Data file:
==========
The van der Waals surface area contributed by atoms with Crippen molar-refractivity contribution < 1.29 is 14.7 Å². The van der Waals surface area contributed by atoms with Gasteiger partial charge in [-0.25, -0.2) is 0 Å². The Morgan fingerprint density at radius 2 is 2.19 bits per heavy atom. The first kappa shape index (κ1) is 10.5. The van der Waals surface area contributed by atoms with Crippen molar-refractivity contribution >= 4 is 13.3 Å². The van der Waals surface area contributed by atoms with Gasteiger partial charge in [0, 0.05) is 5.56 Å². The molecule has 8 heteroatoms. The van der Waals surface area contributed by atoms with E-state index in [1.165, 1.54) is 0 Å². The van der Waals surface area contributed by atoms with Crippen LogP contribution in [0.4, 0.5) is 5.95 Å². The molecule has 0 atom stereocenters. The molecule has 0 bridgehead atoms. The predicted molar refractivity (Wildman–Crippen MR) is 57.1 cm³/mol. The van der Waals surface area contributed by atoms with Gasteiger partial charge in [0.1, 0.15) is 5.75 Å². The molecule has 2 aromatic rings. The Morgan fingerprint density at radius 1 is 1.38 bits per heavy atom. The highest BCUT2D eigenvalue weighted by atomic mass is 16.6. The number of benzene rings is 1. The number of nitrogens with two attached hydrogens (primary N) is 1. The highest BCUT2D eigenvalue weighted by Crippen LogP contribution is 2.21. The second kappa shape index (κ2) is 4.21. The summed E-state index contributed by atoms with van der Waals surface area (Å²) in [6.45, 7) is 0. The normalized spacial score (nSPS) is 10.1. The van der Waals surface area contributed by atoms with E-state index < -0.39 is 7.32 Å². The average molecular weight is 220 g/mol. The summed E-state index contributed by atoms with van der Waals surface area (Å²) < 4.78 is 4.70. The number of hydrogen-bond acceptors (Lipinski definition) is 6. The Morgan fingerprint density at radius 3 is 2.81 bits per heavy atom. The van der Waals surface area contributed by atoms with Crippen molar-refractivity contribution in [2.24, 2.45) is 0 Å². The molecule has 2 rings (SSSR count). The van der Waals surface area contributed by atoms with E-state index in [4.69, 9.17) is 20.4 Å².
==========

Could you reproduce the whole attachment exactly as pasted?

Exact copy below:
The van der Waals surface area contributed by atoms with Crippen molar-refractivity contribution < 1.29 is 14.7 Å². The van der Waals surface area contributed by atoms with Gasteiger partial charge in [-0.25, -0.2) is 0 Å². The Morgan fingerprint density at radius 2 is 2.19 bits per heavy atom. The first kappa shape index (κ1) is 10.5. The van der Waals surface area contributed by atoms with Crippen molar-refractivity contribution >= 4 is 13.3 Å². The van der Waals surface area contributed by atoms with Gasteiger partial charge in [0, 0.05) is 5.56 Å². The molecule has 8 heteroatoms. The van der Waals surface area contributed by atoms with E-state index in [1.165, 1.54) is 0 Å². The van der Waals surface area contributed by atoms with Crippen LogP contribution in [0.4, 0.5) is 5.95 Å². The molecule has 0 atom stereocenters. The molecule has 0 bridgehead atoms. The predicted molar refractivity (Wildman–Crippen MR) is 57.1 cm³/mol. The van der Waals surface area contributed by atoms with Gasteiger partial charge in [0.1, 0.15) is 5.75 Å². The molecule has 2 aromatic rings. The Morgan fingerprint density at radius 1 is 1.38 bits per heavy atom. The highest BCUT2D eigenvalue weighted by atomic mass is 16.6. The number of benzene rings is 1. The number of nitrogens with two attached hydrogens (primary N) is 1. The highest BCUT2D eigenvalue weighted by Crippen LogP contribution is 2.21. The second kappa shape index (κ2) is 4.21. The summed E-state index contributed by atoms with van der Waals surface area (Å²) in [6.45, 7) is 0. The normalized spacial score (nSPS) is 10.1. The van der Waals surface area contributed by atoms with E-state index < -0.39 is 7.32 Å². The average molecular weight is 220 g/mol. The summed E-state index contributed by atoms with van der Waals surface area (Å²) < 4.78 is 4.70. The number of hydrogen-bond acceptors (Lipinski definition) is 6. The Morgan fingerprint density at radius 3 is 2.81 bits per heavy atom. The van der Waals surface area contributed by atoms with Crippen molar-refractivity contribution in [2.24, 2.45) is 0 Å². The molecule has 2 rings (SSSR count). The van der Waals surface area contributed by atoms with E-state index in [4.69, 9.17) is 20.4 Å².